Flute Count

The number of individual flutes an endmill has. Flutes are the upward running cutting edges on an endmill. Lower flute counts allow for better chip & heat clearance from the cutting edge, while higher flute counts provided a smoother finish to a part. Stock materials that require a high surface speed also require higher flute bits, and vice versa with lower surface speed requirements. One to Two flute bits will suffice for prototyping with soft plastics & waxes. Two or more flutes will typically be needed for harder plastics (such as HDPE), woods, and metals.

Surface Speed

The speed at which the tool’s cutting edge travels through the stock. Surface Speed is dependent on both the stock & endmill materials. Maximum surface speeds are typically published by your endmill’s manufacturer and do not need to be derived experimentally. Staring jobs at ≤ 50% of the maximum provided value is the best practice to allow for ample time to ensure the successful operation of your machine.

Chip Load

The thickness of offcut ‘chips’ removed with each flute per revolution of the endmill. Maximum chip load is typically provided by the endmill’s manufacturer, based upon the tool’s characteristics. Finding a balance between chip load extremes is crucial for the safety of you and your machine. While larger chip loads yield shorter machine time, they also put greater forces on your endmill, potentially pushing the bit towards its point of rupture. On the other hand, smaller chip loads increase machine time, while expelling waste and heat from the tool at a slower pace, thus risking overheating and potential fire. Safe chip load values usually fall between 0.001” & 0.010”0.0254mm & 0.254mm.

Spindle Speed

The number of revolutions made by the endmill in a unit of time (RPM is standard). A Lower RPM yields a higher quality surface finish & more cutting power, while a higher RPM decreases machine time. For optimal milling operations, use a higher RPM for roughing passes & a lower for finishing.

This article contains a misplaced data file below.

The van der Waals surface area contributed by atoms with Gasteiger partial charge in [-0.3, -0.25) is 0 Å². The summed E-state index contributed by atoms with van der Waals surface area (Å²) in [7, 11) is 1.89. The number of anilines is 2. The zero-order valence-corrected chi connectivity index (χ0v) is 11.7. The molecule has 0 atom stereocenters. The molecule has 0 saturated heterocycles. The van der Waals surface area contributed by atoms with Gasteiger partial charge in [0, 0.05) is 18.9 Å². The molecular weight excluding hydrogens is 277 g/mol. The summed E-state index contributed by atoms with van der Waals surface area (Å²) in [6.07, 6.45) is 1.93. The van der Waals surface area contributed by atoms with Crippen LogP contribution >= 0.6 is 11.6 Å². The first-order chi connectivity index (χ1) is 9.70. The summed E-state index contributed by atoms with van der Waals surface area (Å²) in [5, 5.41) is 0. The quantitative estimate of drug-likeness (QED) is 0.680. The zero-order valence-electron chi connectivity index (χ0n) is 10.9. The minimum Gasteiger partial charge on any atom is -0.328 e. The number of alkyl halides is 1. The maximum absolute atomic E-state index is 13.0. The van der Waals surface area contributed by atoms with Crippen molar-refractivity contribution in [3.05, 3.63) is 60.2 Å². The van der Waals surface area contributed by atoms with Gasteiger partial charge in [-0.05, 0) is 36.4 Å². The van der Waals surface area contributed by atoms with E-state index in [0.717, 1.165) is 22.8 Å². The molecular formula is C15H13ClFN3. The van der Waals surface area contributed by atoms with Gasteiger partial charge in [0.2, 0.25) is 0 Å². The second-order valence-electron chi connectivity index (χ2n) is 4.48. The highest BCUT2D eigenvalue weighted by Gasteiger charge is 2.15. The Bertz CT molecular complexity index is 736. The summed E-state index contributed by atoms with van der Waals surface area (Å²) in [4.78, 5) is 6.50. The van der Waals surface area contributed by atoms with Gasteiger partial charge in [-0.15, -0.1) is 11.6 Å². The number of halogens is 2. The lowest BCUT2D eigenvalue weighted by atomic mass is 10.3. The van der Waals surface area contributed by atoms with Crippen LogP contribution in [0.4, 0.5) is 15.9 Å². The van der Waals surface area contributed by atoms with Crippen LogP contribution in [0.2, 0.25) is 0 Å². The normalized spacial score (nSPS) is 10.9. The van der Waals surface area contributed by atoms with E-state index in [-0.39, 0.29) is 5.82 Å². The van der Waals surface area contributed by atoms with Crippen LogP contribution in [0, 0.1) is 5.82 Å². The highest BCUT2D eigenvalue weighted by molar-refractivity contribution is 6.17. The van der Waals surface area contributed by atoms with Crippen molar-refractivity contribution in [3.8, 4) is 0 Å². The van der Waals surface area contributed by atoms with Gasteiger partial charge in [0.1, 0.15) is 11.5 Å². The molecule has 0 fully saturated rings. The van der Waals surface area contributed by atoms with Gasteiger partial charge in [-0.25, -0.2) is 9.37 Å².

\[ Spindle Speed (RPM) = {Surface Speed (ft/min) \over π ∗ {1 \over 12} ∗ Tool Diameter (in)} \]

\[ Spindle Speed (RPM) = {Surface Speed (M/min) \over π ∗ {1 \over 1000} ∗ Tool Diameter (mm)} \]
Feed Rate

The speed at which the machine moves the tool through the stock. Finding the right feed rate is crucial for the safety of you and your machine. Excessively high feed rates cause excessive load on the cutter, leading to cataclysmic failure of the endmill, spindle, and machine. Feed rates that are too low produce unnecessary vibration on the machine, leading to poor surface finishes & potential cutter failure.

\[ Feed Rate (in/min) = Spindle Speed (RPM) ∗ Flute Count ∗ Chip Load (in) \]

\[ Feed Rate (mm/min) = Spindle Speed (RPM) ∗ Flute Count ∗ Chip Load (mm) \]
Plunge Rate

The speed at which the endmill is driven down into the stock. The vertically running flutes on an endmill allow the tool to cut horizontally, while vertical plunges are more demanding on the tool. Lower plunge rates prevent tool damage & maintain lower temperatures while boring holes. All plunging cuts should be ramped, as gradual plunging while traveling across the stock will reduce tool stress.

\[ Plunge Rate(in/min) = Feed Rate (in/min) * {1 \over 2} \]

\[ Plunge Rate(mm/min) = Feed Rate (mm/min) * {1 \over 2} \]

The vertical depth of each pass of the tool into the stock. Best practice is to maintain a step down of ≤ 50% of the tool diameter, however, may be increased while milling softer materials. The step down should always remain less than the tool diameter.

\[ Stepover(in) = Tool Diameter (in) * {3 \over 5} \]

\[ Stepover(mm) = Tool Diameter (mm) * {3 \over 5} \]

The space between passes of the tool into the stock. While pocketing, a maximum stepover of 50% can be used, however lower stepover values will leave a better surface finish.

\[ Stepover(in) = Tool Diameter (in) * {9 \over 20} \]